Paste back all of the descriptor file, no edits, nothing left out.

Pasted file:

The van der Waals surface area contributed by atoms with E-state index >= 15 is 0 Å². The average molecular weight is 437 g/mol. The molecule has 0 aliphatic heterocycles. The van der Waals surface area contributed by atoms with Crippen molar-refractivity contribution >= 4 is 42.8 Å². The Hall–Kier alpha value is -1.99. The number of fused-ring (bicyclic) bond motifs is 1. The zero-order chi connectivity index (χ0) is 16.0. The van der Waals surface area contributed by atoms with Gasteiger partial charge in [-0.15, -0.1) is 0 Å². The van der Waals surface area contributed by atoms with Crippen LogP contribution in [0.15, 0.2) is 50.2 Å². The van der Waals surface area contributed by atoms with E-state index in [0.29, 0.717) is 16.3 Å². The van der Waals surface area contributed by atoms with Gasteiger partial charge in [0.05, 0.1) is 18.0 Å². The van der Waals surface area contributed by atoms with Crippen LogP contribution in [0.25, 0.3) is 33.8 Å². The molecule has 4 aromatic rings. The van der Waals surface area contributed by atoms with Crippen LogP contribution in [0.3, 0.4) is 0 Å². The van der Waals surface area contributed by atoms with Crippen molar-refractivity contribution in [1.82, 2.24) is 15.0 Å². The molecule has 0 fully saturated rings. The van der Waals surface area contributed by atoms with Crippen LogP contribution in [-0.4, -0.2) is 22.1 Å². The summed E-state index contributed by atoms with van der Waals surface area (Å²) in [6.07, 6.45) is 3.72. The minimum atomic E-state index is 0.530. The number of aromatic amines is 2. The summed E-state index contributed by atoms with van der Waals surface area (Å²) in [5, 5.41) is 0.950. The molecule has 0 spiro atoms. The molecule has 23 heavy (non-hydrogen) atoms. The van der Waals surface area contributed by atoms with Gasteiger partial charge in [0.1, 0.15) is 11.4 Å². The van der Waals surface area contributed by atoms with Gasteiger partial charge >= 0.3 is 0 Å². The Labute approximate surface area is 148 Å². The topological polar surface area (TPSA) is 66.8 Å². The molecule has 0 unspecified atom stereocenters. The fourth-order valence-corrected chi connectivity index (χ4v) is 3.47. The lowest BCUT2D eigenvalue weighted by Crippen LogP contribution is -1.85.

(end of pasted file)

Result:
The van der Waals surface area contributed by atoms with E-state index >= 15 is 0 Å². The average molecular weight is 437 g/mol. The molecule has 0 aliphatic heterocycles. The van der Waals surface area contributed by atoms with Crippen molar-refractivity contribution >= 4 is 42.8 Å². The Hall–Kier alpha value is -1.99. The number of fused-ring (bicyclic) bond motifs is 1. The zero-order chi connectivity index (χ0) is 16.0. The van der Waals surface area contributed by atoms with Gasteiger partial charge in [-0.15, -0.1) is 0 Å². The van der Waals surface area contributed by atoms with Crippen LogP contribution in [0.15, 0.2) is 50.2 Å². The van der Waals surface area contributed by atoms with E-state index in [0.29, 0.717) is 16.3 Å². The van der Waals surface area contributed by atoms with Gasteiger partial charge in [0.05, 0.1) is 18.0 Å². The van der Waals surface area contributed by atoms with Crippen LogP contribution in [0.25, 0.3) is 33.8 Å². The molecule has 4 aromatic rings. The van der Waals surface area contributed by atoms with Crippen LogP contribution in [0.3, 0.4) is 0 Å². The van der Waals surface area contributed by atoms with Crippen molar-refractivity contribution in [1.82, 2.24) is 15.0 Å². The molecule has 0 fully saturated rings. The van der Waals surface area contributed by atoms with Crippen LogP contribution in [-0.4, -0.2) is 22.1 Å². The summed E-state index contributed by atoms with van der Waals surface area (Å²) in [6.07, 6.45) is 3.72. The minimum atomic E-state index is 0.530. The number of aromatic amines is 2. The summed E-state index contributed by atoms with van der Waals surface area (Å²) in [5, 5.41) is 0.950. The molecule has 0 spiro atoms. The molecule has 23 heavy (non-hydrogen) atoms. The van der Waals surface area contributed by atoms with Gasteiger partial charge in [0.1, 0.15) is 11.4 Å². The van der Waals surface area contributed by atoms with Gasteiger partial charge >= 0.3 is 0 Å². The Labute approximate surface area is 148 Å². The topological polar surface area (TPSA) is 66.8 Å². The molecule has 0 unspecified atom stereocenters. The fourth-order valence-corrected chi connectivity index (χ4v) is 3.47. The lowest BCUT2D eigenvalue weighted by Crippen LogP contribution is -1.85.